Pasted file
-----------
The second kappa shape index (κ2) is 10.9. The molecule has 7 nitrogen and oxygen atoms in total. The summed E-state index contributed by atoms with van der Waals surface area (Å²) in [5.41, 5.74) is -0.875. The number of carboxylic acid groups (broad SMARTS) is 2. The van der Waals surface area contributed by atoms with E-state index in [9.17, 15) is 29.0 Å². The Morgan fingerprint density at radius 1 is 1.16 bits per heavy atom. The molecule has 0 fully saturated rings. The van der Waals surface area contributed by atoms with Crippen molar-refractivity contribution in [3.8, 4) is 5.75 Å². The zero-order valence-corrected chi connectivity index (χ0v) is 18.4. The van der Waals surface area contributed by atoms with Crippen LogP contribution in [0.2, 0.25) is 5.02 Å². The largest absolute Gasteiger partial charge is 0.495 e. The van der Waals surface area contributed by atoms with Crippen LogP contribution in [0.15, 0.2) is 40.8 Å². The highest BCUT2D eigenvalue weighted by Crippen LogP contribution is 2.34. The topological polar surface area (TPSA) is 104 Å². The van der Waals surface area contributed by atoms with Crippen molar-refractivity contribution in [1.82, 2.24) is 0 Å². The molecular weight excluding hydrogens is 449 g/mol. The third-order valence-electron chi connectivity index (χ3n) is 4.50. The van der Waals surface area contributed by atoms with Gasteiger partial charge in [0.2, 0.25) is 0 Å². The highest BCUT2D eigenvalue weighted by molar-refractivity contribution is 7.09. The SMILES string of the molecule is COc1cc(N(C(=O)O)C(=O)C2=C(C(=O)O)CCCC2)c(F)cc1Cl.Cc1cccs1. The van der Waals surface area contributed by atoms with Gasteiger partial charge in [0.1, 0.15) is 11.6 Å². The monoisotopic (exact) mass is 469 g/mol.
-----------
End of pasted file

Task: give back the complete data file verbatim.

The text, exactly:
The second kappa shape index (κ2) is 10.9. The molecule has 7 nitrogen and oxygen atoms in total. The summed E-state index contributed by atoms with van der Waals surface area (Å²) in [5.41, 5.74) is -0.875. The number of carboxylic acid groups (broad SMARTS) is 2. The van der Waals surface area contributed by atoms with E-state index in [9.17, 15) is 29.0 Å². The Morgan fingerprint density at radius 1 is 1.16 bits per heavy atom. The molecule has 0 fully saturated rings. The van der Waals surface area contributed by atoms with Crippen molar-refractivity contribution in [3.8, 4) is 5.75 Å². The zero-order valence-corrected chi connectivity index (χ0v) is 18.4. The van der Waals surface area contributed by atoms with Crippen LogP contribution in [0.2, 0.25) is 5.02 Å². The largest absolute Gasteiger partial charge is 0.495 e. The van der Waals surface area contributed by atoms with Crippen LogP contribution in [0.15, 0.2) is 40.8 Å². The highest BCUT2D eigenvalue weighted by Crippen LogP contribution is 2.34. The topological polar surface area (TPSA) is 104 Å². The van der Waals surface area contributed by atoms with Crippen molar-refractivity contribution in [1.82, 2.24) is 0 Å². The molecular weight excluding hydrogens is 449 g/mol. The third-order valence-electron chi connectivity index (χ3n) is 4.50. The van der Waals surface area contributed by atoms with Gasteiger partial charge in [0.2, 0.25) is 0 Å². The highest BCUT2D eigenvalue weighted by molar-refractivity contribution is 7.09. The SMILES string of the molecule is COc1cc(N(C(=O)O)C(=O)C2=C(C(=O)O)CCCC2)c(F)cc1Cl.Cc1cccs1. The van der Waals surface area contributed by atoms with Gasteiger partial charge in [0.1, 0.15) is 11.6 Å². The monoisotopic (exact) mass is 469 g/mol.